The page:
[He seems to have taken leave of the kitchen as well as of the church at Streatham in Latin. See ante, vol. v. p. 37. The phrase “ne intemperantiâ ad extremum peccaretur” is remarkable, and proves that this, which at first sight looks like burlesque, was written when in sober sadness.-E..]
A POETICAL REVIEW
SAMUEL JOHNSON, LL.D.
BY JOHN COURTENAY, ESQ.
Man is thy theme; his virtue, or his rage,
immensæ veluti connexa carinæ
LONDON: PRINTED FOR CHARLES DILLY, IN THE POULTRY, 1786.
The following poem was never very popular, and is now so scarce that it Ed.
was not without difficulty that a copy was procured on this occasion to print from. The subject,“ sermoni proprior,” is not favourable to poetry; the criticism is sometimes superficial and erroneous; and the raillery frequently offends good feeling and good taste. It is, however, with all its defects, and, indeed, on account of these defects, deserving a place in this collection of Johnsoniana, not only as a tribute to the general excellence of Dr. Johnson's character, but in order that some of the errors it contains
may be corrected. The author, once a considerable person in the political and literary world,
is fading so fast from public memory, that the editor is glad to be able to present his readers with the following biographical notice of Mr. Courtenay, from the pen of their common friend, Sir James Mackintosh.
BIOGRAPHICAL NOTICE OF MR. COURTENAY. John COURTENAY was so intimate a friend of Boswell, and so long Mackina member of the club, founded by Johnson, that a short account of tosh, him may not be misplaced in this work.
He was born at Carlingford, in August, 1738. The first of his family in Ireland settled there in the reign of Elizabeth, and married a sister of the Deputy Chichester, as appears from a monument at Carrickfergus. His grandfather served under King William at the
?[These two mottos would suit Mr. Boswell's work better than Mr. Courtenay's. The reader will observe in the latter quotation the original of Pope's celebrated and beautiful compliment to St. John.--Essay on Man, Epist. iv, l. 385.—En.)
His father, a younger son, obtained a situation in the re
He was himself educated at the school of Dundalk, where he read and relished the best writers of Greece and Rome; but he became so much infected with a passion for the army, or rather, for its show and dissipation, that he would not gratify his father by pursuing his studies at the university.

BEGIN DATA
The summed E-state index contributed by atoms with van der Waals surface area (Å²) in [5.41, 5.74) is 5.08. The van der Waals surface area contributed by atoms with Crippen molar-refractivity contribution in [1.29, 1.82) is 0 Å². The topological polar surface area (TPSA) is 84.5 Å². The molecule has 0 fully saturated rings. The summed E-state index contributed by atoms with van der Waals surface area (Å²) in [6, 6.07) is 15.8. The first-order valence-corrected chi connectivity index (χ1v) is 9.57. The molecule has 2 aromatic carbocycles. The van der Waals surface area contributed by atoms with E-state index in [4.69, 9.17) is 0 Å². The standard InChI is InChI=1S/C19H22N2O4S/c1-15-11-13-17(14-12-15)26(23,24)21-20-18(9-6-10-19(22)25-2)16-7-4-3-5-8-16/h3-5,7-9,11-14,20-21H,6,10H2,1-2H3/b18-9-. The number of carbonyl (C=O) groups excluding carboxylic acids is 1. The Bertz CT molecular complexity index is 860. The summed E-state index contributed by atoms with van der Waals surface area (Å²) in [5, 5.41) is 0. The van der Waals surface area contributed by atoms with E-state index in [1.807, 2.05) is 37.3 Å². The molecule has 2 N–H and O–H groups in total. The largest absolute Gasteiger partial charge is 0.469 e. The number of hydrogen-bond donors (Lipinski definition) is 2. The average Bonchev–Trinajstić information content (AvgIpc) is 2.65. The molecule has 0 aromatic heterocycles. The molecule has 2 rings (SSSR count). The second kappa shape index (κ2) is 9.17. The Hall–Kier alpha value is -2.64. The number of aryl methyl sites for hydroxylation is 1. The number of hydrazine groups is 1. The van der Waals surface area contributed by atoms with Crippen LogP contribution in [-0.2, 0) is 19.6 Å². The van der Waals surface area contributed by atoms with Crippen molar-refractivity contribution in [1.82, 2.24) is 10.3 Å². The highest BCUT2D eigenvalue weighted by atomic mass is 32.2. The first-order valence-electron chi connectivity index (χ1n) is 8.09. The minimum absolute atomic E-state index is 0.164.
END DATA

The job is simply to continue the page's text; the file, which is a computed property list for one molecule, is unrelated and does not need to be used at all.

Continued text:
In 1756 he purchased an ensigncy, and seems to have combined the conviviality of the time with desultory reading and careless composition. In 1765, when on the eve of purchasing a company, he was disappointed by an accident: he relinquished the army in a fit of ill humour, and applied the purchase-money to buy the place of a commissary of musters, thus unfortunately renouncing all regular advancement in a profession. He married, obtained leave to sell his place, and, after paying his debts, found himself possessed of six hundred pounds.
About that time, Dr. Lucas, a man then popular at Dublin, had published a severe pamphlet against the sentence of a court-martial. Courtenay, prompted by old military feelings, employed his very idle hours in an answer, which obtained some commendation, and earned for him the patronage of Lord Townshend, then lord-lieutenant. He soon after became one of the writers of the “Bachelor,” a government paper, conducted by Simcox, a clergyman, but chiefly written by Courtenay, Marlay', afterward a bishop, and Jephson?, a dramatic poet of note. It was a main part of the task of these advocates of the Castle to counteract the “ Baratarian Letters," an Irish imitation of Junius, which, attacking the lord-lieutenant's government, received contributions froń Flood, and first published Grattan's character of Chatham. Previous to the recall of the lord-lieutenant he